Certainly, this also hurts legitimate content producers’ ability to take steps to boost their rankings. The problem is the gap between Google’s take on what is and isn’t good SEO and what legitimate SEOs want to place above that line.
Google doesn’t want us thinking about search optimization as something that we “do.” They want organic search rankings to be something that naturally comes from producing quality original content and publishing that content on well-constructed websites. Google frames its recommendations in these areas not as “SEO guidelines,” but rather as “Quality guidelines.” Any SEO work outside of this is seen as an attempt to unfairly manipulate Google. In their eyes, there is no “white hat” SEO.
In other words, Google wants us to focus on creating great content and great experiences, not on trying to optimize for the search engines!
Here are a few of the recent and planned shifts that Google is making to move search in the right direction:
- Social cues. While inbound links from one site to another have long been a mainstay of search ranking algorithms, Google has more recently admitted to using social cues, inbound links and other mentions on sites such as Twitter and Google+, within its ranking algorithms. This leads us to the fact that Google+ is no longer an optional part of your digital strategy.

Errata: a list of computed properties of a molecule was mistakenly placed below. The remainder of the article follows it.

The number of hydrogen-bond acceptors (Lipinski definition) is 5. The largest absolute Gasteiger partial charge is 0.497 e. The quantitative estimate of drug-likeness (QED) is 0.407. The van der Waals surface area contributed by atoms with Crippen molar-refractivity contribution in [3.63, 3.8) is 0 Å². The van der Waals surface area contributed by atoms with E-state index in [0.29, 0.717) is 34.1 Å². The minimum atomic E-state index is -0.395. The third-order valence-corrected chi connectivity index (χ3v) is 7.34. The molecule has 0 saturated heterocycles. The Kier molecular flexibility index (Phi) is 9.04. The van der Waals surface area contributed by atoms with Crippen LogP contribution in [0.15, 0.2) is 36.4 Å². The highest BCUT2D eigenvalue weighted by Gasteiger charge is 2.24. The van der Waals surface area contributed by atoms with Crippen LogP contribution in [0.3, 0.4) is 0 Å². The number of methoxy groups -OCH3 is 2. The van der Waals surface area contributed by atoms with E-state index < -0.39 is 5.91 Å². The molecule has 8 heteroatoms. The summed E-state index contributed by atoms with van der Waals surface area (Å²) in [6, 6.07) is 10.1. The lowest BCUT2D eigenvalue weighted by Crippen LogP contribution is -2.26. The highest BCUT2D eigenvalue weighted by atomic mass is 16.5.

- Personalization of search results. Google has been gently pushing this direction for some time but it seems they’re beginning to move this way more aggressively. Search results are now being influenced by who you follow on Google+, for example, and Google Fellows have indicated that geography plays a role in organic results and not just targeted PPC through Google Adwords. Knowing where your results fall for a given search key phrase therefore becomes more difficult as two different searchers will receive different result sets.
- Schema.org. To cut through issues of interpretation, Google is increasingly supporting structured data standards such as Schema.org designed to facilitate the semantic Web.
- Google Authorship. One example of the way that Google is enhancing its listings using Schema.org is that of Google Authorship. For example, a Google search for me should yield information about me and enhanced listings of my blog posts citing me as the author and including my photo.
- Google+ local. The former Google Places is part of Google’s move to become the most dominant player online (battling with the likes of Facebook and Microsoft to get there). If more and more information is concentrated within the Google family, you might never need to leave to get what you’re looking for!
Google has made these and other moves with the intent to improve the search experience for its users while reducing the ability of SEOs to manipulate results. Despite the fact that Google would like us not to try consciously to influence our placement, it’s more important than ever to play the game on Google’s terms to improve your odds of ranking well.
For more information on the changes that Google’s sending our way, and how to adapt your organic search strategy, join us for our Keeping Up With Google Webinar on October 17, 2013.